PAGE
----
Monday, December 2, 2013

How to Be an Entrepreneurial Writer

Though writing is an art, it’s vital to combine it with business savvy in order to give yourself a competitive edge. A keen understanding of the business of books and media will enhance your professionalism: you’ll approach clients, agents, and publishers more tactfully; pitch yourself for projects more frequently and sincerely; and learn to protect yourself and your financial interests.

Moreover, by becoming an entrepreneurial writer, you'll learn how to build confidence, be resourceful, take risks, earn more, and convince publishers and agents to invest in YOU.

Here are some ways to adapt an entrepreneurial mindset into your writer’s psyche:

1. Be Opportunity Focused 

Entrepreneurs are always on the lookout for potential business ideas. As a writer,  condition yourself to become curious about the world around you—ask questions, observe people and their environs, pay attention to trends—so you’ll be more likely to find inspiration that’s unique to you and relevant to your audience.

What can you write that could make someone’s life better or easier? How can you create value through your writing? Focus on these questions as you decide what stories to pitch.

2. Prepare Your Resources 

Entrepreneurs have vision. They plan a clear path that will get them from where they are to where they want to be. An entrepreneur is always prepared and knows how to make a spontaneous good first impression.

As a writer, you also have to look ahead. Figure out your skill set, your strengths, and your weaknesses. Determine your USP (unique-selling point). Does your writing fit a niche, or is your strength your versatility? Do you have institutional knowledge about a subject that could be shared to benefit others? Be proactive about the results—if you’re interested in writing in a specific genre or style but don’t have much prior experience, reach out to people who do, or sign up for a class that will teach you the basics.

3. Network, Network, Network 

Entrepreneurs are, by and large, master networkers. The old adage is true: it’s not only what you know that matters, but who you know.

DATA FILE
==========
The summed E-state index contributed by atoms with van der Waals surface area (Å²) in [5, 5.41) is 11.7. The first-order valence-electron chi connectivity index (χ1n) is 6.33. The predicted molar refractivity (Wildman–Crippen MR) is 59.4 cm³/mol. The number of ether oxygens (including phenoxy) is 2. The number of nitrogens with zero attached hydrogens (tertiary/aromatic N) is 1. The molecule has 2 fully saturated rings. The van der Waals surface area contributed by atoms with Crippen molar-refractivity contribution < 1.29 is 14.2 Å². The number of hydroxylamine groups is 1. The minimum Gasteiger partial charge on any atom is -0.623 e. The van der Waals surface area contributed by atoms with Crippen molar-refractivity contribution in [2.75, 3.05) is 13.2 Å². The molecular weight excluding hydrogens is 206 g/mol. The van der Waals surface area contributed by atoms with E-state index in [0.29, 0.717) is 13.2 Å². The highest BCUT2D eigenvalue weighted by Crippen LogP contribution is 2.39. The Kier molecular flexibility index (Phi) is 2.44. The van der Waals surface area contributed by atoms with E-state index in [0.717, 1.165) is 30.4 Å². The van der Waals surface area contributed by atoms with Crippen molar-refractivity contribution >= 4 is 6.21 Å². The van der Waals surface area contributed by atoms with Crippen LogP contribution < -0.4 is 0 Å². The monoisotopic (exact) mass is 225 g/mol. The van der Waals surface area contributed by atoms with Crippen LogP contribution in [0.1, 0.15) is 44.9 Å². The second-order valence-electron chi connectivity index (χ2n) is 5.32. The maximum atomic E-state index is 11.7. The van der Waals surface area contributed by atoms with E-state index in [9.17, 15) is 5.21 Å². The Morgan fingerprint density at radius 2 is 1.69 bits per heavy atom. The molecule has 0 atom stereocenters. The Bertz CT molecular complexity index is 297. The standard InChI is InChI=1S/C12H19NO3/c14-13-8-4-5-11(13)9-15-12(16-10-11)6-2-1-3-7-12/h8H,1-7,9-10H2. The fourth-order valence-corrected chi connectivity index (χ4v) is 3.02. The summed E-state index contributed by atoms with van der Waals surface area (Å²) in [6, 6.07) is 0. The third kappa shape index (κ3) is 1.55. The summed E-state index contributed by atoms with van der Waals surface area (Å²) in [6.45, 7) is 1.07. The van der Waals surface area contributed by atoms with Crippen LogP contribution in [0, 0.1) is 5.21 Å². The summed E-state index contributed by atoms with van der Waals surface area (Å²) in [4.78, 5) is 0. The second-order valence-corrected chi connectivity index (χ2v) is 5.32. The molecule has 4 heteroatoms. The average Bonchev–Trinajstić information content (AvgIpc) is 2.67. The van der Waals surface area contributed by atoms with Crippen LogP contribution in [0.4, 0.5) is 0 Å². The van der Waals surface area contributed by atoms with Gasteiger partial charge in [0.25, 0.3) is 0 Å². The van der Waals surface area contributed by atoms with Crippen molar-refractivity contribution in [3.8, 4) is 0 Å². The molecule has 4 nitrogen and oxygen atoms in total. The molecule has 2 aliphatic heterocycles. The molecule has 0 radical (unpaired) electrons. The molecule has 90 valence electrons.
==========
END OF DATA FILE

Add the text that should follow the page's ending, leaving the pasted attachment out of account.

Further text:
Always look for ways to expand your network. Attend panels, workshops, and cocktail parties. Frequent bookstores, readings, and book launches. Figure out where the people you're writing about—or the audience you're writing for—gather, and make it a habit to spend time in those places. You never know whom you’ll meet.

And always carry business cards with your contact information and website, so you can continue the conversation later. Feel like you hit it off with someone at an event? Send an email expressing how delighted you are to meet them, show an interest in what they do, and ask follow-up questions. If you want to get involved with their organization, set up a meeting.

4. Take Risks 

Entrepreneurs tend to be confident, inspired, and dynamic. They attempt things that are slightly out of reach—and are often rewarded.

Every so often, pitch yourself for a project that seem a little out of your league. With the right combination of talent, timing, and luck, you might be rewarded by landing the gig. And even if you don't, the exercise will refine your pitching skills and could lead to a new connection. You might even receive feedback that will improve your profile as a candidate in the future. 

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